Thursday 7 May 2009

Monaghan 1861-1911

One of the myths propagated by unionists is that the independence of the southern 26 counties led to an 'ethnic cleansing' of Protestants. It is certainly true that between the last 'British' census held in 1911 and the first 'Irish' census held in 1926 there was a significant drop in the number, and proportion, of Protestants in the 26 counties – but since this period included such events as the First World War, and the withdrawal of British military, administrative, customs and postal workers from the 26 counties it may be hard to separate those British-born returning to Britain from those Irish-born (if any) who might have felt compelled to flee. Nonetheless, the argument will continue to run, especially in the absence of any evidence.

It is enlightening, though, to look at the 50 year period between 1861 and 1911 – a period for which we have the statistics, and, more importantly, a period when British power was at its zenith. During this period the British colonisation of Ireland appeared to all extents and purposes to have been finally and fully achieved. The 1798 rebellion was a distant memory, and the disputes were more concerned with land reform and ensuring an equal place in the 'United Kingdom of Britain and Ireland' for Catholics. Irishmen were disproportionately represented in the British army that was carving out an empire upon which the sun never set. Attempts at a rising in 1848 had come to nothing, and although there were occasional attacks by the IRB, the movement was stronger amongst émigrés in America than in Ireland.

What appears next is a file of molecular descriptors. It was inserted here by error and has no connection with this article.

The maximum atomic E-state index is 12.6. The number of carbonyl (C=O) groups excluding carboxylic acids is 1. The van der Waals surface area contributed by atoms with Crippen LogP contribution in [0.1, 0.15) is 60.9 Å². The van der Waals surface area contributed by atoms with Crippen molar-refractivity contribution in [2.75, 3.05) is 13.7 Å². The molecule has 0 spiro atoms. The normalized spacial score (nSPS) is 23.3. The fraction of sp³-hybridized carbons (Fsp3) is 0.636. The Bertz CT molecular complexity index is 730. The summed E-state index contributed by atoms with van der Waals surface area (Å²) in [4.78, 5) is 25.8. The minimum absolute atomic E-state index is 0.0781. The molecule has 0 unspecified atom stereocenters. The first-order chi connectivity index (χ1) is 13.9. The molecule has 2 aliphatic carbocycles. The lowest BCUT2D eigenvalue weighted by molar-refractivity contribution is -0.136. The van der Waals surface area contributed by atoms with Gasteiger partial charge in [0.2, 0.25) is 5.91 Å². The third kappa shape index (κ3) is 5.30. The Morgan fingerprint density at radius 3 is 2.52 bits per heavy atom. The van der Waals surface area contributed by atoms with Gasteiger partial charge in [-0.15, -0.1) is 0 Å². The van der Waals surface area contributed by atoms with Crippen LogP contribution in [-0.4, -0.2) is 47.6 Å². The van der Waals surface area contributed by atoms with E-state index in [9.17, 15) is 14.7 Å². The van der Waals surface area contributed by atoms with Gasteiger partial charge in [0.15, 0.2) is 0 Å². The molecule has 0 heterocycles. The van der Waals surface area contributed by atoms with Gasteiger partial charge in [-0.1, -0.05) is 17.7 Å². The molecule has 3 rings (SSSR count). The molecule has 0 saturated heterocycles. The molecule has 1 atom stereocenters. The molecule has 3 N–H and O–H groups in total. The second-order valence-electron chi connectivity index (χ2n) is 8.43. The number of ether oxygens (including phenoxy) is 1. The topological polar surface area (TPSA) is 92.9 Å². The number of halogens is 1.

The period between the Famine and the First World War should have seen a flowering of Irish Protestantism. Free from any threats of violence, and watching their country becoming integrated with Britain, they should have had a confidence not seen before or since.

How, then, can we explain the reality? During this period of increasing prosperity and British power, the number of Protestants in many of the 26 counties tumbled. Why, with Queen Victoria on the throne, and the map coloured pink from Canada to New Zealand, were Protestants retreating from much of Ireland?

Monaghan, an Ulster county with a significant Protestant population in 1861 (26%) experienced a catastrophic decline in the numbers of the three main Protestant denominations during this heyday of the British Empire.

The number of members of the Church of Ireland, 17,721 in 1861 had declined to 8,725 only 50 years later – a drop of 50%. Presbyterian numbers dropped by 44%, from 15,149 to 8,512. Only the small Methodist population remained largely intact, dropping only 10% from 439 to 395.